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  • Writer's pictureThe Paladins

Fragments from a War Diary, Part #315

Yesterday afternoon a friend and I decided we needed a vacation. So we decided to book the worst holiday in the world. Now he’s a big tough kind of a guy, and like me he doesn’t give a damn, so off we went and we made our plans. They begin with a 15-hour train trip to Kryvyi Rih, an enormous mining town in central Ukraine that is notoriously rough and unpleasant and then we have an overnight stay there in a one-star hotel. This is the good part of the trip, you understand Then the next morning we take the banger train from Kryvyi Rih to Nikopol, where they have a nice beach right opposite the Enerhodar nuclear facility on the east / south bank of the Dnieper River occupied by the Russians. Nikopol is routinely the victim of Russian shelling, and we’ve got an apartment not too far from the waterfront so we’ll be able to see all the action. I’m looking forward to getting a photograph of the Russian-occupied nuclear reactors with my zoom lens, and thankfully I think the distances across the river there are far enough that the Russian snipers can’t take pot shots at us while we’re walking on the beach which is probably mined and with tank traps to deter the Russians from pontooning the river at that point. It’s not clear how you buy tickets for this train, by the way, which isn’t formally part of the Ukrainian Railways network for some reason, but I guess we’ll figure that out when we get there. If Nikopol still has a railway station, of course - these train schedules might all be completely fictitious. Nikipol is the base of the Ukrainian Armed Forces’ operations to create a bridgehead on the south / east side of the Dnipro River, so I’m sure there’ll be a lot of fun going on there.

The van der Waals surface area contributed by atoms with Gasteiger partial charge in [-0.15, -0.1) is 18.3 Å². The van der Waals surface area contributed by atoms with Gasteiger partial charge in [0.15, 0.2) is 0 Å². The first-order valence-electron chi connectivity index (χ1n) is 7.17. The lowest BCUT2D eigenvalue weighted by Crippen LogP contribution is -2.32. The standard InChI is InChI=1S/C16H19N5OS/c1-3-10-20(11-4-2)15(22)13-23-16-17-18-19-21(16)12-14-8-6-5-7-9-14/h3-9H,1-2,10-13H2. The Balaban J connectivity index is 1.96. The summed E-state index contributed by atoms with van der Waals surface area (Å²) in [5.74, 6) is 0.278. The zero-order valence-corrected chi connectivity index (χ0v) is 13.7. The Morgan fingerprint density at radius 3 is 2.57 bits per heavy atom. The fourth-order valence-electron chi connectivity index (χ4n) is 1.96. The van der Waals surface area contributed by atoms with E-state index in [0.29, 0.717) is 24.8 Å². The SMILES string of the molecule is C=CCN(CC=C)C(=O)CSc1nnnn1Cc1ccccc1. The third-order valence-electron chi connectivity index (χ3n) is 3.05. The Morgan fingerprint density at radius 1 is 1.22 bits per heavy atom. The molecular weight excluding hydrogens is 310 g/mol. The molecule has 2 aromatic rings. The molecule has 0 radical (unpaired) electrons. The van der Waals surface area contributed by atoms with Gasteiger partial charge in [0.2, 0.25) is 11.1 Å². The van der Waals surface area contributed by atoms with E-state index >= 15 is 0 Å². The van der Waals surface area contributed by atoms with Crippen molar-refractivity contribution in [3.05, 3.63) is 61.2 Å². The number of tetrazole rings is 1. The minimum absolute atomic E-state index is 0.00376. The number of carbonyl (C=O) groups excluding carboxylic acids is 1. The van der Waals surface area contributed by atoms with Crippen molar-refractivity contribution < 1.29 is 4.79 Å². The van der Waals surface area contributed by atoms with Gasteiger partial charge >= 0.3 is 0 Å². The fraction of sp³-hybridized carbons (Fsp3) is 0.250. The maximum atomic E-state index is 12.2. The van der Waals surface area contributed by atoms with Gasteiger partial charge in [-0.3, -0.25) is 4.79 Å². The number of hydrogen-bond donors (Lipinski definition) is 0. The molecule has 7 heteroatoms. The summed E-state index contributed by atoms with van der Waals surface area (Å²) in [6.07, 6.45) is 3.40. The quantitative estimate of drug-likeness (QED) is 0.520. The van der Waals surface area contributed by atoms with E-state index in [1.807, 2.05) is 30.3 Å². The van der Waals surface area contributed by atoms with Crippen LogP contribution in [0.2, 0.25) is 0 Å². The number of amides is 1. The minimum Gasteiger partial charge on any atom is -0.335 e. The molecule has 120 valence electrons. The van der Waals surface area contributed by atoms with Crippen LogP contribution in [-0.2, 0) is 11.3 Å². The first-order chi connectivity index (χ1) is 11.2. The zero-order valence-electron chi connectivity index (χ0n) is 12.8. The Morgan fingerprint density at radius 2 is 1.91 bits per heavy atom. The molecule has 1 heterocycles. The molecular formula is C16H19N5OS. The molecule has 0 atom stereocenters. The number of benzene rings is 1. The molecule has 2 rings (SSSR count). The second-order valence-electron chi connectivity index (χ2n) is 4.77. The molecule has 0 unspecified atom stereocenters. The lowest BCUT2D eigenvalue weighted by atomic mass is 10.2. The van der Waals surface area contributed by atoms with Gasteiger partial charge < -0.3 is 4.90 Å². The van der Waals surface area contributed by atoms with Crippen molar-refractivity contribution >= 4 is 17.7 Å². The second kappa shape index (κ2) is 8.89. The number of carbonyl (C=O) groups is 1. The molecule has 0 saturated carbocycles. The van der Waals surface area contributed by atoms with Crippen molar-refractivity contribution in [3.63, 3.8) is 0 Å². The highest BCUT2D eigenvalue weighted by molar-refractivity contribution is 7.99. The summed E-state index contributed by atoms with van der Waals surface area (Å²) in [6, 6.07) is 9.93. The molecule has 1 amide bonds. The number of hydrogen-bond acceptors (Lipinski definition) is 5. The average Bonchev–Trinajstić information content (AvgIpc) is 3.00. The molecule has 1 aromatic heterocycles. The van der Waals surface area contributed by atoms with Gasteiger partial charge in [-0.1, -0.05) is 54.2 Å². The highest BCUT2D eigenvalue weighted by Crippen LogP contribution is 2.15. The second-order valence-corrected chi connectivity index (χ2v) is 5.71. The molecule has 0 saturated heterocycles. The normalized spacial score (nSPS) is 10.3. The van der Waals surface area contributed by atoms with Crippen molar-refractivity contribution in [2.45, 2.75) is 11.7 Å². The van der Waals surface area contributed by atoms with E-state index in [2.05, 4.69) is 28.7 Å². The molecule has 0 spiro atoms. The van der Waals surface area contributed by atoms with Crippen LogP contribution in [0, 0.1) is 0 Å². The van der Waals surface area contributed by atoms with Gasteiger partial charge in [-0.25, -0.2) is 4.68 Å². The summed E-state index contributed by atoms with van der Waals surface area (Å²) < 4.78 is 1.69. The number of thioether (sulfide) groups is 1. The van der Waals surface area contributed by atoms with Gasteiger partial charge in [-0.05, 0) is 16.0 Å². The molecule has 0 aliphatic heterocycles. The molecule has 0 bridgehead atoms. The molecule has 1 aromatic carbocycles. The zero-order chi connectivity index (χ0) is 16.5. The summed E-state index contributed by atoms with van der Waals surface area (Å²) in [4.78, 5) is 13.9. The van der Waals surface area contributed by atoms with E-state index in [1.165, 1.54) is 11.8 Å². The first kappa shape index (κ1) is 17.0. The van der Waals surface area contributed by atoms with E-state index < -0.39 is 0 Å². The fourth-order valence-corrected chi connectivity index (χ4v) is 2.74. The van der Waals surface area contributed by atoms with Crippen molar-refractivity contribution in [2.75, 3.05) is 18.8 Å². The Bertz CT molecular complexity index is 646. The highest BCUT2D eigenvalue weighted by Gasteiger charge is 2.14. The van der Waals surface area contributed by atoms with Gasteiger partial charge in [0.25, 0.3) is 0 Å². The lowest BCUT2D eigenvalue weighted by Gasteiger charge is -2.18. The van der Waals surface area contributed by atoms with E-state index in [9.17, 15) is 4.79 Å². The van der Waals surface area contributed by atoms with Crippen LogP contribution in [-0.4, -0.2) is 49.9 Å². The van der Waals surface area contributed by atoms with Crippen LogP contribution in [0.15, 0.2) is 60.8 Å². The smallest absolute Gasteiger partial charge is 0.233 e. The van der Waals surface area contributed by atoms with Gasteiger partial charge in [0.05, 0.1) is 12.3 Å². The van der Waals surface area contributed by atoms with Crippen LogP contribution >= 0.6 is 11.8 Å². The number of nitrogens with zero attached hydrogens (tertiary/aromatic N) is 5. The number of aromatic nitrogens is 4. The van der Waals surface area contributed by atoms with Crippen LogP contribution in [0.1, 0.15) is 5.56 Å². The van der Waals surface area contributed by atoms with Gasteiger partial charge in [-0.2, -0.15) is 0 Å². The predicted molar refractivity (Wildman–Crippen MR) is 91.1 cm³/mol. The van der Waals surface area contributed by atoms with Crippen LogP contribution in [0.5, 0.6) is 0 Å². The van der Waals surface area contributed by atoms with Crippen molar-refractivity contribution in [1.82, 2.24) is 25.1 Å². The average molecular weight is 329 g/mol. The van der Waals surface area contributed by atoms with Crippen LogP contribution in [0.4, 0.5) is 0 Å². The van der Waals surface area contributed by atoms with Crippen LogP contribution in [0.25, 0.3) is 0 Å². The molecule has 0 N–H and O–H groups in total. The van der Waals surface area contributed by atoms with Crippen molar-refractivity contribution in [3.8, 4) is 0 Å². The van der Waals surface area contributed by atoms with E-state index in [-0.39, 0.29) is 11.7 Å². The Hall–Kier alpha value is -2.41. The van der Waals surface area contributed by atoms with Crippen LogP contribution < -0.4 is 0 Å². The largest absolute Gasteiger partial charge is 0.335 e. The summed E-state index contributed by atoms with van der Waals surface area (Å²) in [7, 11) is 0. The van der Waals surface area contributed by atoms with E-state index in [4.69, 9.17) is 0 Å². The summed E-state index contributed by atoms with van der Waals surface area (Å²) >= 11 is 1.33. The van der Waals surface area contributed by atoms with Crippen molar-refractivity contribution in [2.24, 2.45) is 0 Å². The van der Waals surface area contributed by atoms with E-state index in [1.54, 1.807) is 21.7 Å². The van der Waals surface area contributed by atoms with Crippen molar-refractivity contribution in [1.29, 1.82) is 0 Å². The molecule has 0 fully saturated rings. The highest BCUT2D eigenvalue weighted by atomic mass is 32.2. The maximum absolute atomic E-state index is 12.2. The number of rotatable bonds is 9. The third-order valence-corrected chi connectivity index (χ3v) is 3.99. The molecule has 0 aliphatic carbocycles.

After that we’re heading down to everyone’s favourite death zone, Kherson, just for a night this time and we’ll arrive early in the morning and leave early the next morning because I recall that this is the way to do Kherson. I don’t quite know how to get between Nikopol and Kherson as that road has checkpoints every 5 kilometres but I think there are taxi services offering to do the drive of an hour or two or maybe we can get a lift with the military. In Kherson we can dodge the shells and my friend can get the sense of the place. He’s another journalist with the Lviv Herald,, so I’m sure he’ll get some journalistic copy out of this trip.